Cutting the cord
Around 158,000 women have undergone safe abortion through 176 government-approved healthcare facilities following the legalisation of the practice in Nepal in 2002. Yet the women undergoing the procedure are disproportionately urban. The reason, according to the Nepal Pregnant Women and Newborn Baby Service Society, is that the majority of rural womenfolk are still unaware of their right to abortion, or that such services are even available.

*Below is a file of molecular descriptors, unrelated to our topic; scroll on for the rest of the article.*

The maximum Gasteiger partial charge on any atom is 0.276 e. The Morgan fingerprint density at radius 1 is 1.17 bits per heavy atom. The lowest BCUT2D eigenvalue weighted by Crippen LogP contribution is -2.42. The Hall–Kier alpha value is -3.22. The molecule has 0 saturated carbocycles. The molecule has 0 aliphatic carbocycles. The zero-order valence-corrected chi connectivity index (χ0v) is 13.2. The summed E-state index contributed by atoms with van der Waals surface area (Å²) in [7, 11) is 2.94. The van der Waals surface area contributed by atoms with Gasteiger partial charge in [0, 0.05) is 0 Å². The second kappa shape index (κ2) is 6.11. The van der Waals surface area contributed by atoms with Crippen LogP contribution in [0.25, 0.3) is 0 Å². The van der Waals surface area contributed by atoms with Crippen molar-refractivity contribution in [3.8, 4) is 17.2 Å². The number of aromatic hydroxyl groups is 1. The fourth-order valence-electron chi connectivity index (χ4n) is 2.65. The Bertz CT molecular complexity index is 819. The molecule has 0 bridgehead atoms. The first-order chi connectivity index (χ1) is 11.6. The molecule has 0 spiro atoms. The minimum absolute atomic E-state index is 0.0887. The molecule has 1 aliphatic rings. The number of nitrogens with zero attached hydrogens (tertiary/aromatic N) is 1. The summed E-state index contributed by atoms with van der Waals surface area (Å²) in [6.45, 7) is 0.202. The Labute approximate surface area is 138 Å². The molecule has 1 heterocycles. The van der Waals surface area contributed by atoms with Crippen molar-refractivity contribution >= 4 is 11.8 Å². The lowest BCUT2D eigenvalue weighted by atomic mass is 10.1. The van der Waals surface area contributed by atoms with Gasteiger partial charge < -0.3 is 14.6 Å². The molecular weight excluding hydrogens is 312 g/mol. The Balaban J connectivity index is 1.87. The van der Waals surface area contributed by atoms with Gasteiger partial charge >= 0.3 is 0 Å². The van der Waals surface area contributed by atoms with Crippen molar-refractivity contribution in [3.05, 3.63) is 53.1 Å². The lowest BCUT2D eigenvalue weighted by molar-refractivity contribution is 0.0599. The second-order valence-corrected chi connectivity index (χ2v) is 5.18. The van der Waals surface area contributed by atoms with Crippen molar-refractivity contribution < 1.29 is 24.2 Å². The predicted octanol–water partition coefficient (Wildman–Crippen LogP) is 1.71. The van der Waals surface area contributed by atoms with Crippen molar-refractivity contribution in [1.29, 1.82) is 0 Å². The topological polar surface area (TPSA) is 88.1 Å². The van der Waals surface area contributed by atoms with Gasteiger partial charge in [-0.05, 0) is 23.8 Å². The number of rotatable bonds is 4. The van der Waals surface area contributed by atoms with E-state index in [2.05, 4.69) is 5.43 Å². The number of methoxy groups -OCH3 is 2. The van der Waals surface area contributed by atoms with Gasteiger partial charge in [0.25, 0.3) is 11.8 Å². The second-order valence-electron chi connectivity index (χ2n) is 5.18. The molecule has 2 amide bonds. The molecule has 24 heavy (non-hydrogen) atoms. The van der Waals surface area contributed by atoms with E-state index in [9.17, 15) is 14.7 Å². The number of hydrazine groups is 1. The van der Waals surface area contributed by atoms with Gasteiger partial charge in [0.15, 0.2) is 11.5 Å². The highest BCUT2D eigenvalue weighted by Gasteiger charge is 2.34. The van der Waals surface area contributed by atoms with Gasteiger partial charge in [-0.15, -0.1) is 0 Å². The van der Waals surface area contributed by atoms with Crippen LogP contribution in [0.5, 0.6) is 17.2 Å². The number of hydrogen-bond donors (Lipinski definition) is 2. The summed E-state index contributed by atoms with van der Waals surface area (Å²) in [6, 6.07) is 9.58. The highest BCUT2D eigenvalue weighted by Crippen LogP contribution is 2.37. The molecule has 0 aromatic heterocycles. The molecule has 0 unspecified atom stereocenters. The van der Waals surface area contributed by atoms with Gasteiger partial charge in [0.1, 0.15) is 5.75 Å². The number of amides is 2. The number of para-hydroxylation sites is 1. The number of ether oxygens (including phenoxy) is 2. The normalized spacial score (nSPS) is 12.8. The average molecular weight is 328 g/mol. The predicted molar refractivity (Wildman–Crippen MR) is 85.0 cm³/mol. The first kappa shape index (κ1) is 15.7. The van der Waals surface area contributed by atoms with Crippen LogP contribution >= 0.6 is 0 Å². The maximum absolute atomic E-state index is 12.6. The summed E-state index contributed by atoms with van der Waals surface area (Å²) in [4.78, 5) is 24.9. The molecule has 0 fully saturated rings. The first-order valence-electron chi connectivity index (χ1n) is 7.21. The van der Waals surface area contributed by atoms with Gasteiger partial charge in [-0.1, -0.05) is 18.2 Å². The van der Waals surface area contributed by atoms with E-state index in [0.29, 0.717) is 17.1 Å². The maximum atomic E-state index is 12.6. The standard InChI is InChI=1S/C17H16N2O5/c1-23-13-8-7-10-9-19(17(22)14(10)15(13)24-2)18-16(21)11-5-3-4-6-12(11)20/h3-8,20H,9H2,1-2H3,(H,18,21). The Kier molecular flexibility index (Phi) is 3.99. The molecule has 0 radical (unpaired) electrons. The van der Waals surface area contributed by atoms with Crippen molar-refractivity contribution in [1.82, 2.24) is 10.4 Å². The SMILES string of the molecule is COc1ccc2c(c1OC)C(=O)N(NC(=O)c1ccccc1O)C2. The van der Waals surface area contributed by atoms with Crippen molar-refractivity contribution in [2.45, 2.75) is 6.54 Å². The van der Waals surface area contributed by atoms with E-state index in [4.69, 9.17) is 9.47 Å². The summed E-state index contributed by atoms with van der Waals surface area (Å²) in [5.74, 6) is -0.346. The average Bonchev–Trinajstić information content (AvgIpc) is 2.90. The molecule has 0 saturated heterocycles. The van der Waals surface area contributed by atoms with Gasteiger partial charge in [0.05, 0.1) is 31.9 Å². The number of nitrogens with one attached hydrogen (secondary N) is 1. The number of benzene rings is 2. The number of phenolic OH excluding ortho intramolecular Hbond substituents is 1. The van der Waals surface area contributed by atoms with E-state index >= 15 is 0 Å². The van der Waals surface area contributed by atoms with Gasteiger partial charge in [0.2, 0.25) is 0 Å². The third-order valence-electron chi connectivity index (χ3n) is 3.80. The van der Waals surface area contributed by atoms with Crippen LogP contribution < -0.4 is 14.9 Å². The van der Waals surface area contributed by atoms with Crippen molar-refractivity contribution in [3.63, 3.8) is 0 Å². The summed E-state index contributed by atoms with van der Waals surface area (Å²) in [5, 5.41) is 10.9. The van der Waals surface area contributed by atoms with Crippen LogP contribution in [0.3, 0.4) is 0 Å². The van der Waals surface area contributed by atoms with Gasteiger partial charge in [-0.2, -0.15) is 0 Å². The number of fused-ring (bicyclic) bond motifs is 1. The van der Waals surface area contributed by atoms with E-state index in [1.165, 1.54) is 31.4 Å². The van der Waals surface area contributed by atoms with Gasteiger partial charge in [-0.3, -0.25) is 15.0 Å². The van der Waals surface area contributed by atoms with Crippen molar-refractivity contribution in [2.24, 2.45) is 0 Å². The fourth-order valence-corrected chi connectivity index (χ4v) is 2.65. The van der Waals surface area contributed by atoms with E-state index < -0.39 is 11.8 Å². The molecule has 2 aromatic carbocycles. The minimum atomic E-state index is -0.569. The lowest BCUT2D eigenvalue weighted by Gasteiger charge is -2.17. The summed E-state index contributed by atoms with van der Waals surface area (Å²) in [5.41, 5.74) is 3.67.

Now that it has been legalised, women, irrespective of their socio-economic and demographic status, should enjoy equal right to terminate their pregnencies should they choose to do so. But for this, they should also have an easy access to healthcare facilities providing abortion services. More importantly, rural women need to be made aware that they have the option of abortion open to them and it is they who have the final say in the matter, not their spouses or family members: Pregnancy of upto 12 weeks can be terminated with the consent of the woman concerned. The law should not be seen as discriminatory against rural women. If it is among women’s fundamental rights, all women should have equal access to it. The emphasis should be on mother’s safety during such procedures. It is no less important to ensure that unscrupulous medicos are not engaged in sex-selective abortions at the same time. Constant monitoring of abortion centres and tight laws are the order of the day.